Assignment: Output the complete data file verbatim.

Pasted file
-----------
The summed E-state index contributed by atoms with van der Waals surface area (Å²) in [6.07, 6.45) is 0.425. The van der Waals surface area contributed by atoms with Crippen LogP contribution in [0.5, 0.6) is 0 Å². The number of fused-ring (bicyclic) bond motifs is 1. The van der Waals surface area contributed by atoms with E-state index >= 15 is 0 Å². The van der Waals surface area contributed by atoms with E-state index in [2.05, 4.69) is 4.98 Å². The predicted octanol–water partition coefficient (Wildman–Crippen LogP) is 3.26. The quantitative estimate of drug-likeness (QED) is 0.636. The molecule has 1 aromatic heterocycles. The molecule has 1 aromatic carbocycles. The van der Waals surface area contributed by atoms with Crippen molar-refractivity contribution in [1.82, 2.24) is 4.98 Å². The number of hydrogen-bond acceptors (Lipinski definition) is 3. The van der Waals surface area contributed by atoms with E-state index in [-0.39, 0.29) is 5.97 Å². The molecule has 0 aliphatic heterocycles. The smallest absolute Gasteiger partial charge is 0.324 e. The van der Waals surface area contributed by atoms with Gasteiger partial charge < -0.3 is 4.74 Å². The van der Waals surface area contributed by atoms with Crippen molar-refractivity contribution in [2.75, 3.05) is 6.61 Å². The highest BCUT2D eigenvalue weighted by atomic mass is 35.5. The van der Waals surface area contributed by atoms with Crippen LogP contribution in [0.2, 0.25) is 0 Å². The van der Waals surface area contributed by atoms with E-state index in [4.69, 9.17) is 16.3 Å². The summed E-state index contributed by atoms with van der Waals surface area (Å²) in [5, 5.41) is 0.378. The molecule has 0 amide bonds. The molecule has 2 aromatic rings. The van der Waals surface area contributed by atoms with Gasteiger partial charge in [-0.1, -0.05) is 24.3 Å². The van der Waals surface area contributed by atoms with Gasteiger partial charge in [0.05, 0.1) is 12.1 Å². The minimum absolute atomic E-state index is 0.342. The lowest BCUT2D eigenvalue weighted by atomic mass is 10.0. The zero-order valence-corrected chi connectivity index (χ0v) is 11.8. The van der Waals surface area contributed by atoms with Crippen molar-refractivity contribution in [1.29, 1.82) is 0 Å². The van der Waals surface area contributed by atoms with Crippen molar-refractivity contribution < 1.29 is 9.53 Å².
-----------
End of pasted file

The summed E-state index contributed by atoms with van der Waals surface area (Å²) in [6.07, 6.45) is 0.425. The van der Waals surface area contributed by atoms with Crippen LogP contribution in [0.5, 0.6) is 0 Å². The number of fused-ring (bicyclic) bond motifs is 1. The van der Waals surface area contributed by atoms with E-state index >= 15 is 0 Å². The van der Waals surface area contributed by atoms with E-state index in [2.05, 4.69) is 4.98 Å². The predicted octanol–water partition coefficient (Wildman–Crippen LogP) is 3.26. The quantitative estimate of drug-likeness (QED) is 0.636. The molecule has 1 aromatic heterocycles. The molecule has 1 aromatic carbocycles. The van der Waals surface area contributed by atoms with Crippen molar-refractivity contribution in [1.82, 2.24) is 4.98 Å². The number of hydrogen-bond acceptors (Lipinski definition) is 3. The van der Waals surface area contributed by atoms with E-state index in [-0.39, 0.29) is 5.97 Å². The molecule has 0 aliphatic heterocycles. The smallest absolute Gasteiger partial charge is 0.324 e. The van der Waals surface area contributed by atoms with Gasteiger partial charge < -0.3 is 4.74 Å². The van der Waals surface area contributed by atoms with Crippen molar-refractivity contribution in [2.75, 3.05) is 6.61 Å². The highest BCUT2D eigenvalue weighted by atomic mass is 35.5. The van der Waals surface area contributed by atoms with Crippen LogP contribution in [0.2, 0.25) is 0 Å². The van der Waals surface area contributed by atoms with E-state index in [4.69, 9.17) is 16.3 Å². The summed E-state index contributed by atoms with van der Waals surface area (Å²) in [5, 5.41) is 0.378. The molecule has 0 amide bonds. The molecule has 2 aromatic rings. The van der Waals surface area contributed by atoms with Gasteiger partial charge in [-0.1, -0.05) is 24.3 Å². The van der Waals surface area contributed by atoms with Gasteiger partial charge in [0.05, 0.1) is 12.1 Å². The minimum absolute atomic E-state index is 0.342. The lowest BCUT2D eigenvalue weighted by atomic mass is 10.0. The zero-order valence-corrected chi connectivity index (χ0v) is 11.8. The van der Waals surface area contributed by atoms with Crippen molar-refractivity contribution in [1.29, 1.82) is 0 Å². The van der Waals surface area contributed by atoms with Crippen molar-refractivity contribution < 1.29 is 9.53 Å².